The Tigers Luck Has Run Out

Only a heroic performance can salvage the Tigers' World Series hopes at this point. And that's because, when game four was all said and done, it wasn't about who came up with clutch hits, or who made ‘the smart play', it came down to a slippery centerfield, and a ball off the end of a glove.

Over the last four games, the Tigers have not played their best baseball. Justin Verlander had another shaky performance in game one. Placido Polanco still doesn't have a hit in the World Series. The pitchers have made four defensive errors. In the must win game four, the Tigers stranded nine runners.

Make no mistake about it, through four games, the Tigers have been outplayed in every phase of the game by the Cardinals. The Cards have come up with more timely hits, have gotten better pitching (from both their rotation and their bullpen), and avoided costly errors that led directly to runs in three of the four games.

But that doesn't change the fact that the Cardinals first took the lead on Thursday evening because centerfielder Curtis Granderson lost his footing, and took the lead for good when a ball went off the tip of outfielder Craig Monroe's glove. And in turn, the ‘scrappy' David Eckstein will get the reputation as a clutch hitter, not because he actually came up big, but because he recorded a pair of doubles on the aforementioned plays.

But the Tigers have no room to complain; at some point, their luck was bound to run out. In eight postseason games leading up to the World Series, they had a 7-1 record, averaging 5.5 runs per game; a half run better than their season average, and allowing less than three runs per game, a full run lower than the season average.

Of course, a large part of that had to do with the clubs the Tigers played. The Tigers always played well against mediocre pitching and lineups that were susceptible to power pitching.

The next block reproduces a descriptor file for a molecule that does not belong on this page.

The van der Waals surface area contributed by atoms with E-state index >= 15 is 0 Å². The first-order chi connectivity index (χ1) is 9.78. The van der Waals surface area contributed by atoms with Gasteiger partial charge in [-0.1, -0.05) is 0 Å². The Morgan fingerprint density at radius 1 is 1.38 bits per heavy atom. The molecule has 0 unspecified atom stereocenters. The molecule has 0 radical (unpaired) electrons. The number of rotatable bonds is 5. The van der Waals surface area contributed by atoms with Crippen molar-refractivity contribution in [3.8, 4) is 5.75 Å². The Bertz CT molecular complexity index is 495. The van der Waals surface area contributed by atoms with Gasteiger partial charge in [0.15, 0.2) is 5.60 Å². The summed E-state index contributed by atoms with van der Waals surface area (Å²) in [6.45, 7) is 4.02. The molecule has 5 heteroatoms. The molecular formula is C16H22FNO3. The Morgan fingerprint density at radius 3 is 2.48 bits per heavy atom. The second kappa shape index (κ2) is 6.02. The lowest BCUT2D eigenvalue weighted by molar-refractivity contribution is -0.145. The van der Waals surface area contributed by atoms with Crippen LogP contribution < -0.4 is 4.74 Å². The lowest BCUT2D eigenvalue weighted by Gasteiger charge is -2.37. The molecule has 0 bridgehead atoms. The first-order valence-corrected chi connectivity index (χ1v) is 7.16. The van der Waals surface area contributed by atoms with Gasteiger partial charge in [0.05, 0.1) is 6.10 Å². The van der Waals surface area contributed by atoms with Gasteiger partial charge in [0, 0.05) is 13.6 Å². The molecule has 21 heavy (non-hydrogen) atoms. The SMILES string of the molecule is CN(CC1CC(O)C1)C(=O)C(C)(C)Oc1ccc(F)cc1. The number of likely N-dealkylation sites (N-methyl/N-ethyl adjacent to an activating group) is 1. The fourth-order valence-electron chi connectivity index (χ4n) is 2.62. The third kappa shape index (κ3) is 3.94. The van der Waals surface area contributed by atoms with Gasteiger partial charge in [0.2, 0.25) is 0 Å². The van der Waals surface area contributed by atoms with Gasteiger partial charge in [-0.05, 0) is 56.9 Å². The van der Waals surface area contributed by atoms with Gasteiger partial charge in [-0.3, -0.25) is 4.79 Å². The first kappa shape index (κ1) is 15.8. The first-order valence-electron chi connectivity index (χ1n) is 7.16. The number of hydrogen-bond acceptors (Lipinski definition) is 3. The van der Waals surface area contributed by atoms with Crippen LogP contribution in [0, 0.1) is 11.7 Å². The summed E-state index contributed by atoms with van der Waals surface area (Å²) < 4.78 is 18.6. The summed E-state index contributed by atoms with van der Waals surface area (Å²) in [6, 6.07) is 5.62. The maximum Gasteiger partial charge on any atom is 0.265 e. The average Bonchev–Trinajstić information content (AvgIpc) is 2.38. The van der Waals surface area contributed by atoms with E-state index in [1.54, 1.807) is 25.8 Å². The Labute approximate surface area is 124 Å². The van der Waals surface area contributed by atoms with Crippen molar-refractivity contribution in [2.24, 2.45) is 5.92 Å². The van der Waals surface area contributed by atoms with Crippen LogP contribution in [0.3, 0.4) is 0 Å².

How lucky the Tigers were to get to face a Yankee pitching staff that featured Chien Ming Wang and a group of aging/underachieving starters. Facing the supposed greatest lineup in the history of baseball did nothing but set up the group for failure – a group while immensely talented, didn't like each other, nor did they enjoy playing together.

Which led the Tigers to Oakland, and a lineup that at the end of the day, couldn't come up with a clutch hit if their life depended on it – their incredibly low season average indicated that would happen. But 0-for-12 with runners in scoring position in game one? That's nothing more than bad luck for the A's, and good luck for the Tigers.

Magglio Ordonez's walk off home run may have been a blast – but his first home run that tied the game in the sixth inning of game four just barely snuck over the fence and inside the pole. A little more good luck for the Tigers there.

And so, after two series (or maybe a whole season – remember; no major injuries, a breakout rookie starter, a resurging veteran ace), it's clear that lady luck has abandoned the club on the biggest stage in the game.

That doesn't mean that the ending of the World Series is a foregone conclusion. But only six teams have come back from 3-1 deficits to win the Fall Classic, and if the Tigers are going to become the 7th, they're going to have to do it with spectacular pitching and a few clutch hits.

Because one thing is for sure; the Tigers luck has run out.


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